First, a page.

And, the answer is yes. Just like humans, goldfish feel pain too.
Whilst the marine creatures can be seen to react to a jab or blow, experts have disagreed over whether the reaction indicates a sensation of pain, or is little more than a basic reflex.
Therefore, researchers, from Norway and the US, embarked on a study to set the record straight.
In the experiment, goldfish were exposed to painful heat. Half of the fish were given a painkilling injection of morphine beforehand, while the other half were not. Two hours later, the fish that had undergone the test without painkillers showed signs of fear and wariness - suggesting that they had suffered a bad experience and remembered it, say researchers.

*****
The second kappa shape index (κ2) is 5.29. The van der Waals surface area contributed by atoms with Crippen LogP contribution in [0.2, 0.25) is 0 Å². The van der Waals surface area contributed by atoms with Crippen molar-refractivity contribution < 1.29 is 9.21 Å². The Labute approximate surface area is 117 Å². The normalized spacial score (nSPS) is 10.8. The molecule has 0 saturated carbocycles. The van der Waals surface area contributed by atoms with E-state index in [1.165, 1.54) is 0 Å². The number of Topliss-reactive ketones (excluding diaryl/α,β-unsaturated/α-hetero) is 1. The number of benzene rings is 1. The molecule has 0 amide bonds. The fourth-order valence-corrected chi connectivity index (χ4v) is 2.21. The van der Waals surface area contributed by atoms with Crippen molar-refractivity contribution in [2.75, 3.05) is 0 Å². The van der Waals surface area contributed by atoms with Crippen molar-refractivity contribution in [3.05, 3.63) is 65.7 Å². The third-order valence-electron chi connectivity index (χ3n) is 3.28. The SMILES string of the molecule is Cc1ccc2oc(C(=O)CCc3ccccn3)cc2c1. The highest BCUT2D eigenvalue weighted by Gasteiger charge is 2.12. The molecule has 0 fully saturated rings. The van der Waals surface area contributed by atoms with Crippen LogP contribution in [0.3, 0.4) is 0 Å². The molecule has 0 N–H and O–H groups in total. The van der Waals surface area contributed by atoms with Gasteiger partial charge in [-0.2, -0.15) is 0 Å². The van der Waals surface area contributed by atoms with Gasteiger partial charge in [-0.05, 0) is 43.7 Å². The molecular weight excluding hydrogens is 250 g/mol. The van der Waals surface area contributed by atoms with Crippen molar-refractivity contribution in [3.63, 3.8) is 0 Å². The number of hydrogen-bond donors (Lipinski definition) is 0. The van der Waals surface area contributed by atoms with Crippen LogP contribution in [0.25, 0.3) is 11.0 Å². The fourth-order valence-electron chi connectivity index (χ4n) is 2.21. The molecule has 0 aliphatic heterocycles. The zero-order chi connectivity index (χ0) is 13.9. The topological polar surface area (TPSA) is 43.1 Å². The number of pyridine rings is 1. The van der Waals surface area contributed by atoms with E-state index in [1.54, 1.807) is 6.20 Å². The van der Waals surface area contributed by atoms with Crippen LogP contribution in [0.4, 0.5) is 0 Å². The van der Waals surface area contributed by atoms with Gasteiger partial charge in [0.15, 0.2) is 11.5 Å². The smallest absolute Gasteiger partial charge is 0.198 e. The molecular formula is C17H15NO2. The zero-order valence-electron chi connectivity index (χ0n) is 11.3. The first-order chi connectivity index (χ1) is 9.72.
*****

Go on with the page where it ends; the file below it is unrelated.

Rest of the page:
According to scientists, the finding undermines claims that fish merely display reflex actions and do not sense pain.
"The results show that it could not have been a simple reflex action," The Telegraph quoted Dr Joseph Garner, as saying.
"The fact that their behaviour changed so much really strongly suggests there is something going on with their memory and experience of that event that is not a reflex. I believe it does show that fish feel pain," he added.
The work was carried out by Janicke Nordgreen with colleagues at the Norwegian School of Veterinary Science and Purdue University. The findings are reported in the journal Applied Animal Behaviour Science.